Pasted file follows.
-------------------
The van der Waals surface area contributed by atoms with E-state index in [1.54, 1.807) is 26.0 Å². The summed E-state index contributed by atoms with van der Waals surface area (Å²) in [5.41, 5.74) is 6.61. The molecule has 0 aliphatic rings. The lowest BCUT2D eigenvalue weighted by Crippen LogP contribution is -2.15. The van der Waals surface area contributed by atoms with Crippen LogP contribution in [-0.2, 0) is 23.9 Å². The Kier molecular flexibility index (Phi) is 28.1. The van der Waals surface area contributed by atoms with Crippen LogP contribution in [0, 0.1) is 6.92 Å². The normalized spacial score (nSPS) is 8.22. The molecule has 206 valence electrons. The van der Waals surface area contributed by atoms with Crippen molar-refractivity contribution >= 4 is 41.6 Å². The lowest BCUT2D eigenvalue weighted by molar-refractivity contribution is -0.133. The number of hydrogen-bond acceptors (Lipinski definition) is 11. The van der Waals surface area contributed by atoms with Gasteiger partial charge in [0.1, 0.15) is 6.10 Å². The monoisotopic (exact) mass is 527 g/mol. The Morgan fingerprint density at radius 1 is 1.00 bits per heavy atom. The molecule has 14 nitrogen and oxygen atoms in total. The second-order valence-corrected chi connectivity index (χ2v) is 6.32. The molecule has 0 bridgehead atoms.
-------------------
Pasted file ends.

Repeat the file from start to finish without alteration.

The van der Waals surface area contributed by atoms with E-state index in [1.54, 1.807) is 26.0 Å². The summed E-state index contributed by atoms with van der Waals surface area (Å²) in [5.41, 5.74) is 6.61. The molecule has 0 aliphatic rings. The lowest BCUT2D eigenvalue weighted by Crippen LogP contribution is -2.15. The van der Waals surface area contributed by atoms with Crippen LogP contribution in [-0.2, 0) is 23.9 Å². The Kier molecular flexibility index (Phi) is 28.1. The van der Waals surface area contributed by atoms with Crippen LogP contribution in [0, 0.1) is 6.92 Å². The normalized spacial score (nSPS) is 8.22. The molecule has 206 valence electrons. The van der Waals surface area contributed by atoms with Crippen molar-refractivity contribution >= 4 is 41.6 Å². The lowest BCUT2D eigenvalue weighted by molar-refractivity contribution is -0.133. The number of hydrogen-bond acceptors (Lipinski definition) is 11. The van der Waals surface area contributed by atoms with Gasteiger partial charge in [0.1, 0.15) is 6.10 Å². The monoisotopic (exact) mass is 527 g/mol. The Morgan fingerprint density at radius 1 is 1.00 bits per heavy atom. The molecule has 14 nitrogen and oxygen atoms in total. The second-order valence-corrected chi connectivity index (χ2v) is 6.32. The molecule has 0 bridgehead atoms.